What Is Postpartum Depression?
According to the National
Institutes of Mental Health (NIMH), up to 80 percent of new mothers
experience feelings of fatigue, worry, and unhappiness after giving birth.
These “baby blues” usually go away within a week. If these feelings don't go
away, you may have a more serious condition called postpartum depression (PPD).
Researchers believe that PPD is caused by changes in a woman's
hormone levels during pregnancy and shortly after birth. It occurs in almost 15
percent of births, reports the NIMH.
It can start before or after childbirth. However, it usually begins between a
week and a month following delivery.
Symptoms of Postpartum Depression
All women experience hormonal changes following childbirth. For
some women, the changes in hormone levels can lead to depression.
Symptoms of postpartum depression include:
- anxiety attacks
- trouble eating or sleeping
- crying for no apparent reason
- feelings of worthlessness
- questioning your ability to parent
- suicidal ideation or thoughts of harming the
- feelings of franticness, mania, or paranoia
In a small number of cases, PPD can develop into postpartum psychosis. It’s a much more
serious condition than PPD.
What Causes Postpartum Depression?
When you’re pregnant, your levels of estrogen and progesterone rise
dramatically. This helps your uterus expand and sustains your placenta. Within
48 hours of delivery, the levels of both hormones plummet. Because both
hormones are also associated with neurotransmitters that affect your mood, the
"postpartum hormonal crash" puts you at higher risk of depression.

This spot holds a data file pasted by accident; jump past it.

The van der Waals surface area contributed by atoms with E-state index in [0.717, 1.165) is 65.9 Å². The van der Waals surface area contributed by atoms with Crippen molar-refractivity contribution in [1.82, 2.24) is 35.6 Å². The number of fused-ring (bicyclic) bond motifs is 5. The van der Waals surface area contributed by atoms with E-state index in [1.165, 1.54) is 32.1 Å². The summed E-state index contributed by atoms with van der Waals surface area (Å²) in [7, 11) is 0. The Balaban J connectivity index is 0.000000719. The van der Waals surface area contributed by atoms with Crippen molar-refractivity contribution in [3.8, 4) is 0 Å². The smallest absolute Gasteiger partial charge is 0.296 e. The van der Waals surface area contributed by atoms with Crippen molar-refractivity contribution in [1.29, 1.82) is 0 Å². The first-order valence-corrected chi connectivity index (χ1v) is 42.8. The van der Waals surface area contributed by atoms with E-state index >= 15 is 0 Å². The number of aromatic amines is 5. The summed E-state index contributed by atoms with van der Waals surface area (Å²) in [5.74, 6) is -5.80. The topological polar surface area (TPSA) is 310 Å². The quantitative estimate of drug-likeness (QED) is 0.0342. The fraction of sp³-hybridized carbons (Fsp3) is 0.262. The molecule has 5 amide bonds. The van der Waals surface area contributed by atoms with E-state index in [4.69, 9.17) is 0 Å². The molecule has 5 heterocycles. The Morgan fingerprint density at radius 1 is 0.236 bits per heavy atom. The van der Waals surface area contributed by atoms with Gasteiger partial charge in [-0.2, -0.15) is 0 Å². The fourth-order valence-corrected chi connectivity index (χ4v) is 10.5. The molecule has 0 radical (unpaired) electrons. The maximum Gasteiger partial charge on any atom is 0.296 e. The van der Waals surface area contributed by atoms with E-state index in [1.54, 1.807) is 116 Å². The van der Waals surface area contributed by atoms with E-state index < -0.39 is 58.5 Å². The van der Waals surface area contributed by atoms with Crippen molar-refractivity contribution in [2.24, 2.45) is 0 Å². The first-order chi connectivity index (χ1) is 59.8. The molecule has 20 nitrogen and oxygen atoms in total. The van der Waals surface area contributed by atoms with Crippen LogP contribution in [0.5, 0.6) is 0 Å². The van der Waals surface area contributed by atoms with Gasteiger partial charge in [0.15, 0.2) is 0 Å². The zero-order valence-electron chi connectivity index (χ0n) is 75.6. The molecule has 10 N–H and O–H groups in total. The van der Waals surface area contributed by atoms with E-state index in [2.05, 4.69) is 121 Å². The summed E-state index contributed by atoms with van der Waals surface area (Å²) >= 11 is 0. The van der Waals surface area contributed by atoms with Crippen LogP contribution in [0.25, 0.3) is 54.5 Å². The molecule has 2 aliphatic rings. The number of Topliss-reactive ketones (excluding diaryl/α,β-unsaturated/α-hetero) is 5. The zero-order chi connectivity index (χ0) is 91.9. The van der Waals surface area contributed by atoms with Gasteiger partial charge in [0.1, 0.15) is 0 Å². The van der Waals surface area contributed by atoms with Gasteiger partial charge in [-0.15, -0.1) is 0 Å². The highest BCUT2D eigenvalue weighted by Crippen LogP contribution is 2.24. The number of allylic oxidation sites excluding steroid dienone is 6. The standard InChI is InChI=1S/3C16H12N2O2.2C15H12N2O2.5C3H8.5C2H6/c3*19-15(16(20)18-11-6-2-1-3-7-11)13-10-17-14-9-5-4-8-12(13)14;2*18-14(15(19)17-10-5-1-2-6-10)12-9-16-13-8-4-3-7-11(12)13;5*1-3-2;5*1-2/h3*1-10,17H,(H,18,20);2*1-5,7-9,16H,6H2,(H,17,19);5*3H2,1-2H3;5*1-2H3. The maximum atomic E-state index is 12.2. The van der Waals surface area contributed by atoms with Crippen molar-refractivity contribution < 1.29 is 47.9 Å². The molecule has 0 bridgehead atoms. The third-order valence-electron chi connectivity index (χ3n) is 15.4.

In addition to the trauma of pregnancy and childbirth,
experiences associated with parenting can also raise your risk of postpartum
What Are Risk Factors for Developing Postpartum Depression?
If you’ve had any type of depression in the past, your chances of
developing PPD are higher.
The stresses of new parenthood can also lead to social isolation
and relationship conflicts. This can increase your risk of developing PPD.
Thus, it’s important to reach out to friends and family for support during this
difficult yet rewarding time in your life.
Sleep deprivation can also exacerbate PPD. Loss of sleep is
extremely common in new mothers.
How Postpartum Depression Is Diagnosed
You should contact your doctor or midwife immediately if you
suspect you or your partner have PPD.
PPD is highly treatable. However, if left untreated, it can last
for months or even years in some cases.
PPD is considered a major form of depression. Therefore, it’s
important for clinicians to rule out other medical problems that can cause similar
For instance, anemia — a deficiency of red blood cells — is a
common complication of pregnancy. It can lead to fatigue and other symptoms of
depression. Another condition that must be ruled out is a thyroid deficiency.
It can lower your mood and energy. Both conditions are easily treatable, using
iron pills for anemia or hormone supplements for thyroid deficiency.
Treatments for Postpartum Depression
Like other forms of major depression, PPD is best treated with a
combination of antidepressants and talk therapy. Prescribed medications must be
safe for nursing mothers.
According to an expert interview conducted by the NIMH,
research suggests that a hormone treatment that includes estradiol — a form of
estrogen — may also have a "rapid antidepressant effect" on women
with PPD. Studies are ongoing. So far, the results are encouraging.
If you have the most dangerous symptoms of PPD, you may need to
be hospitalized to protect your health and your newborn baby.
A Note for New Dads
A 2010 study published in the Journal of the American Medical Association found
that 10.4 percent of new fathers developed "paternal depression"
during their partner's pregnancy or the first year of the their new baby's
life. That’s about twice the rate of depression for men in general. If you’re a
man whose partner has PPD, your risk of developing paternal depression is even
Symptoms of parental depression are similar to those of PPD. They
- changes in sleeping patterns
- eating problems
- loss of interest in once-pleasurable activities
Contact your doctor if you have these symptoms. They can assess
you for depression and discuss treatment options.